Stories about Ethnicity & Race from December, 2007
With 2008 less than a day away at time of writing, it seems only appropriate to take a look back at the blogging highlights in the Caucasus for 2007. Certainly, although blogging is still largely underdeveloped, the year has seen some major highlights, especially with regards to stories that also...
Gray Falcon writes that “only by rejecting this manufactured guilt and by understanding who made it and with what purpose can the Serbs begin their path to freedom.”
In a somewhat roundabout way, Alan Jakšić of Balkan Anarchist tells of how B92 radio, site and blogs have helped him to change his mind about Slobodan Milošević.
groundviews on the experience of being Tamil in Sri Lanka.
Csíkszereda Musings re-reads Bram Stoker's ‘Dracula’ and writes about his surprising ethnic origins as well as Romania's flourishing Dracula-centered tourism industry.
The beatroot writes again about Simon Mol, a “Cameroonian ‘refugee’, poet and human rights activist” charged with infecting 12 Polish women with HIV. (Many of the 213 comments to this post do not seem to have much to do with the subject.)
Rama Yade, France's Secretary of State, has inspired Egyptian blogger Eastern Bird to write the following post, which Tarek Amr translates from Arabic.
The Armenian Observer says that while he can understand why international contacts and friends are wishing him Merry Xmas, he is irritated that Armenians are doing so as well. While the West celebrates Christmas on 25th December, Armenians will not do so until 6 January.
Archuk's blog comments on recent hearings in the Armenian National Assembly on relations with Turkey and considers that focusing on potential financial reparations does more harm than good in the quest for “historical justice.” The blogger remembers that even a famous Armenian freedom fighter killed during the Karabakh conflict concluded...
All over the world, people get together with friends and family to celebrate Christmas. They exchange gifts, and invite one another to their homes for parties, lunches or dinners, signifying the trademark Christmas message of peace and goodwill. Karel McIntosh speaks to a few regional bloggers to get a glimpse into what Christmas traditions are like in the Caribbean...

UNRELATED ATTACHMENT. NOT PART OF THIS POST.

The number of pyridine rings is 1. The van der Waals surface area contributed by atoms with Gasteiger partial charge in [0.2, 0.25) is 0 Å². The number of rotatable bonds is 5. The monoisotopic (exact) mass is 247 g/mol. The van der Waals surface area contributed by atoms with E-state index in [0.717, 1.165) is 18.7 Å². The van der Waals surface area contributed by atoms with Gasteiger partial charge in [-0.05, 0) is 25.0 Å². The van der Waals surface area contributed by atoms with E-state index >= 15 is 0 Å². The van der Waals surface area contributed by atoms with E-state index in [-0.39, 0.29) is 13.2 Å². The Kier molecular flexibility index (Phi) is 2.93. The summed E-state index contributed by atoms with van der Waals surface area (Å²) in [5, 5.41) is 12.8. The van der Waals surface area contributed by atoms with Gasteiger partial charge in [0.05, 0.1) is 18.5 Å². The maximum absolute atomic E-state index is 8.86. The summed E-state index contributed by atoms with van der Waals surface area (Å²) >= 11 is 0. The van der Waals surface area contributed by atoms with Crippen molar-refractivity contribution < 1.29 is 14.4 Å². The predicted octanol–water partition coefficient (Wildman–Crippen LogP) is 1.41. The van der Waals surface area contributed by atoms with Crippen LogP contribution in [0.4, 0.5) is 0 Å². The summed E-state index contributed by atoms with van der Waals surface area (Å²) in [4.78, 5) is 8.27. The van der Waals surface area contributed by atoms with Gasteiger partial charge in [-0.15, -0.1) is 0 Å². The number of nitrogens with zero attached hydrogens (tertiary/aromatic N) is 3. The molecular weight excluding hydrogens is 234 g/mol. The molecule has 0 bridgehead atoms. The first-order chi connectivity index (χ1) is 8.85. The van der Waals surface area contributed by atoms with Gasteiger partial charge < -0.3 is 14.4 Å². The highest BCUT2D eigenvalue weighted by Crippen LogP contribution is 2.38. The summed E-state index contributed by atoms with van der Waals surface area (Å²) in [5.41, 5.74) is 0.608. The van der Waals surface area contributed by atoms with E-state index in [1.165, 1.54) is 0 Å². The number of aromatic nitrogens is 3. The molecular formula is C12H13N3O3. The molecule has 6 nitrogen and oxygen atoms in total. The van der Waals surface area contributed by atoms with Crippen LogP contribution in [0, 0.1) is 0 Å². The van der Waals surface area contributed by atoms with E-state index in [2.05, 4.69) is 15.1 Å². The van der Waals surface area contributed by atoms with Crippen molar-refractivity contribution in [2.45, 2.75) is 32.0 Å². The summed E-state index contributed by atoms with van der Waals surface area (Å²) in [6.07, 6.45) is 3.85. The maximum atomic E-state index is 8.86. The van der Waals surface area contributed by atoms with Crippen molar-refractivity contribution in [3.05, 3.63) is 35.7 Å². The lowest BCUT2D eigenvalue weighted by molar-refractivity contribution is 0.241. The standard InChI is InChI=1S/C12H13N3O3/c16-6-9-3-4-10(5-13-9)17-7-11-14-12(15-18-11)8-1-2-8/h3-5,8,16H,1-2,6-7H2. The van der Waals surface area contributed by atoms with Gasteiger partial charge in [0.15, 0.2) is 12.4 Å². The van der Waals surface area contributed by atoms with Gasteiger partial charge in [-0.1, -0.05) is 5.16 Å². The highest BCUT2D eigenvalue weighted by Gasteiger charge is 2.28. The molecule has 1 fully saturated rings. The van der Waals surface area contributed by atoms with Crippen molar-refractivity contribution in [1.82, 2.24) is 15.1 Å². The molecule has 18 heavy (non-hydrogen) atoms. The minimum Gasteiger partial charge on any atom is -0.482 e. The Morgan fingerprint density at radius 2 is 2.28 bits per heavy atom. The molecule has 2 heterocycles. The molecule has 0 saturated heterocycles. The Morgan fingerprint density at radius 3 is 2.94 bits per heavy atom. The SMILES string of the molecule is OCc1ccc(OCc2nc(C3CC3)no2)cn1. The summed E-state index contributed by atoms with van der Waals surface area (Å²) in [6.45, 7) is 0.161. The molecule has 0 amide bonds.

Foreign Notes writes about Yulia Tymoshenko's TV address and Viktor Yanukovych's “shadow opposition government” – as well as Vladimir Putin's misrepresentation of Ukraine's Russophone population in his Time Magazine interview and a subsequent reaction of the head of Donetsk region, who “emphasized that the Russian-speaking population of his oblast, which...
TOL's Romantic writes about about Kosovo's Roma and a new blog about this minority group.
Prishtine: Independence and Kanun hosts a discussion of 50 Cent's recent concert in Kosovo.
Srebrenica Genocide Blog has two new posts up: on the atrocities of 1943, and on Darko Trifunovic, a “Srebrenica genocide denier” employed by the University of Belgrade's Faculty of Security Studies. In a comment, Alan Jakšić of Serbian Anarchist recommends that Daniel of Srebrenica Genocide Blog file a “formal complaint”...
Balkan Anarchist posts a blogroll of sorts, listing all blogs (mostly Balkan, but not exclusively so) he has left comments at in 2007. Of special notice are Genocide in Bosnia, a blog by an exile from Srebrenica, and this discussion at Srebrenica Genocide Blog.
“(A)ny state that defines itself as “Arab” would be equally guilty of the racism that Israel is being accused of,” writes The Elder of Zion, in this post, which lists excerpts from the constitutions of a number of Arab countries and Iran.
Barbados-born pop star Rihanna's revelation that she was bullied at school for being “white” causes Barbados Free Press and What crazy looks like to blog about “the intersections of race, colour, class and gender in the Caribbean.”
Kurdistan and Hayastan — Hand in Hand posts a scan of the front page of the Kurdish translation of Daniel Dafoe's classic book, Robinson Crusoe. The book was translated and published in the Kurmanji dialect of Kurdish in 1936.
Moscow Through Brown Eyes writes about North Korean laborers in Russia and examines other cases of coerced labor, elsewhere.
De Rebus Antiquis Et Novis writes about the 1996 murder of the International Committee of the Red Cross personnel in Chechnya.
De Rebus Antiquis Et Novis writes about a little-known 1963 rally in Moscow's Red Square, when 500 African students rallied against racial discrimination, following the death of a Ghanian fellow student.